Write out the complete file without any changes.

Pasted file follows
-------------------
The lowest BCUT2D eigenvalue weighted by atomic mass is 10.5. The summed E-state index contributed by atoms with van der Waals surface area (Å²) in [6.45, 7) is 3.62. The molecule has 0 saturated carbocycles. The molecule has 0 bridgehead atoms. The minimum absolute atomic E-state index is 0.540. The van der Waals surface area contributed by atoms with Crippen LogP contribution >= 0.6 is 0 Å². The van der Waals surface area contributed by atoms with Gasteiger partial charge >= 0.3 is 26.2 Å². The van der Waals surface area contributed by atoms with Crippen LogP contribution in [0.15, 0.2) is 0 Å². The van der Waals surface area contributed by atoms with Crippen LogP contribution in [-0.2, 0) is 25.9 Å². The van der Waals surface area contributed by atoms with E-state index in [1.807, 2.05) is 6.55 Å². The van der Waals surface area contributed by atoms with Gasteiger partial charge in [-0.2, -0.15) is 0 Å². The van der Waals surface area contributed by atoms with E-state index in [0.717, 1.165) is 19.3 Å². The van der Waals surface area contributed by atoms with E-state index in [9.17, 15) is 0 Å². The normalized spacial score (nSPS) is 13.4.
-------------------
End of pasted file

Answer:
The lowest BCUT2D eigenvalue weighted by atomic mass is 10.5. The summed E-state index contributed by atoms with van der Waals surface area (Å²) in [6.45, 7) is 3.62. The molecule has 0 saturated carbocycles. The molecule has 0 bridgehead atoms. The minimum absolute atomic E-state index is 0.540. The van der Waals surface area contributed by atoms with Crippen LogP contribution >= 0.6 is 0 Å². The van der Waals surface area contributed by atoms with Gasteiger partial charge >= 0.3 is 26.2 Å². The van der Waals surface area contributed by atoms with Crippen LogP contribution in [0.15, 0.2) is 0 Å². The van der Waals surface area contributed by atoms with Crippen LogP contribution in [-0.2, 0) is 25.9 Å². The van der Waals surface area contributed by atoms with E-state index in [1.807, 2.05) is 6.55 Å². The van der Waals surface area contributed by atoms with Gasteiger partial charge in [-0.2, -0.15) is 0 Å². The van der Waals surface area contributed by atoms with E-state index in [0.717, 1.165) is 19.3 Å². The van der Waals surface area contributed by atoms with E-state index in [9.17, 15) is 0 Å². The normalized spacial score (nSPS) is 13.4.